Inflammatory hate speech catalyzes mass killings including genocide, according to scholars, survivors and, notably, some former perpetrators. By teaching people to view other human beings as less than human, and as mortal threats, thought leaders can make atrocities seem acceptable – and even necessary, as a form of collective self defense.
This paper draws together the authors’ independent past work on dangerous speech and the ideological dynamics of mass atrocities by offering a new integrated model to help identify the sorts of speech and ideology that raise the risk of atrocities and genocides
Political leaders in Nazi Germany, Rwanda, and other pre-genocidal societies prepared civilian populations to condone genocide, by using certain techniques to make mass killing seem first acceptable, and then necessary. This article describes those techniques, and includes them in a new six-prong model for incitement to genocide.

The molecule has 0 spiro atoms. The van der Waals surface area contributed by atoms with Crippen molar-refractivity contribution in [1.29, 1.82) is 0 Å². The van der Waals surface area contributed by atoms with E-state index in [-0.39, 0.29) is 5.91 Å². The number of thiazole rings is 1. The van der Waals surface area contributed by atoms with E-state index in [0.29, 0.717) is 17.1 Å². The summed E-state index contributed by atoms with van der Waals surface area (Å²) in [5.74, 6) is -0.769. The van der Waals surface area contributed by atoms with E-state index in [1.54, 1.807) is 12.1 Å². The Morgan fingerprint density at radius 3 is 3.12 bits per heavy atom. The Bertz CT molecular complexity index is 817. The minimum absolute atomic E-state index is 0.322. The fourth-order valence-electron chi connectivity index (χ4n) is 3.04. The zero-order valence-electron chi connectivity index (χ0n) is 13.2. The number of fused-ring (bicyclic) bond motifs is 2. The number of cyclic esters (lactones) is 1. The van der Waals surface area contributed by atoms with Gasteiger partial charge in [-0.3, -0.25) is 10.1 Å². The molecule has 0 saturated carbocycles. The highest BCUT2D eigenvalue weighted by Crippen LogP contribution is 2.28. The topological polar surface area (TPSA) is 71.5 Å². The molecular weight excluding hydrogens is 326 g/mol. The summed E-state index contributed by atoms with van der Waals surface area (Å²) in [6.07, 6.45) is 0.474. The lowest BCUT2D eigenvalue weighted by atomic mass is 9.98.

State of Deception: The Power of Nazi Propaganda documents how, in the 1920s and 1930s, the Nazi Party used posters, newspapers, rallies, and the new technologies of radio and film to sway millions with its vision for a new Germany--reinforced by fear-mongering images of state "enemies."
This part of the exhibit explores the theme of mass media, in particular, print, radio and film.Because media is so diverse, it is impossible to generalize its impact, its role or its intent. However, the people behind the media (journalists, publishers and editors, photographers, documentary filmmakers, etc.) always interact with power.